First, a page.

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A coalition of tech companies and civil liberties organizations issued a letter slamming a proposal that Customs and Border Protection officials could begin collecting social media and mobile device passwords as a condition for travelers to enter the United States.
The letter's signatories also include individual tech and legal experts from universities around the world, as well as 50 groups representing journalistic, digital privacy, constitutional and religious interests.
When Ryan Lackey travels to a country like Russia or China, he takes certain precautions: Instead of his usual gear, the Seattle-based security researcher and founder of a stealth security startup brings a locked-down Chromebook and an iPhone SE that’s set up to sync with a separate, non-sensitive Apple account. He wipes both before every trip, and loads only the minimum data he’ll need. Lackey goes so far as to keep separate travel sets for each country, so that he can forensically analyze the devices when he gets home to check for signs of each country’s tampering.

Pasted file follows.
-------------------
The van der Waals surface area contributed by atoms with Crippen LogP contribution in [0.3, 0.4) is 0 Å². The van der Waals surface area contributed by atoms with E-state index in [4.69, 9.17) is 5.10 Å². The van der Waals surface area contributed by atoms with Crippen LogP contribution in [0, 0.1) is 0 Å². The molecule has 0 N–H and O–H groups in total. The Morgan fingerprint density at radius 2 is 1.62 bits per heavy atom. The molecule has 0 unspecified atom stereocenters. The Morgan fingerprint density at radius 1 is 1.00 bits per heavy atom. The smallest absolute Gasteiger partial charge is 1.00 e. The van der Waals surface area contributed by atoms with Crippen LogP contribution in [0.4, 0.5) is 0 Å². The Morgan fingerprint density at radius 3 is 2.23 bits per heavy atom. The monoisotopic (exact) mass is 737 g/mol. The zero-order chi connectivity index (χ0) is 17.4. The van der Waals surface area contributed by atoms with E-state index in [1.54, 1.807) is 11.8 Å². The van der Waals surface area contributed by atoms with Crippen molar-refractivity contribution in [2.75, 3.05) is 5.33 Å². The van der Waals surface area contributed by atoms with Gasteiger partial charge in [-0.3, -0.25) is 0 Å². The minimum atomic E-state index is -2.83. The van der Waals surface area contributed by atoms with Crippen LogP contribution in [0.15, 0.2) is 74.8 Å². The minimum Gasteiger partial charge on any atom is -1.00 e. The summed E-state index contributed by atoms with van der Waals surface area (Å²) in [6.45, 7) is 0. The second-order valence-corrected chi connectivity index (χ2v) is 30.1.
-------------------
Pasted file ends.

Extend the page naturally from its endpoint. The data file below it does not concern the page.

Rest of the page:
US Department of Homeland Security Secretary John Kelly has informed Congress that the DHS is considering requiring refugees and visa applicants from seven Muslim-majority nations to hand over their social media credentials from Facebook and other sites as part of a security check. "We want to get on their social media, with passwords: What do you do, what do you say?" he told the House Committee on Homeland Security on Tuesday. "If they don't want to cooperate, then you don't come in."
The Meitu selfie horrorshow app going viral through Western audiences is a privacy nightmare, researchers say.
The app harvests information about the devices on which it runs, includes invasive advertising tracking features and is just badly coded. But worst of all, the free app appears to be phoning some to share personal data with its makers.
There is little doubt that the web is the greatest gift that any intelligence agency could have ever asked for. Security agencies and commercial entities can easily collect information about users. Every internet user is being monitored.
Thankfully, you’re still free to do as you like in the physical world, unencumbered by constant observation—right? Well, not for long.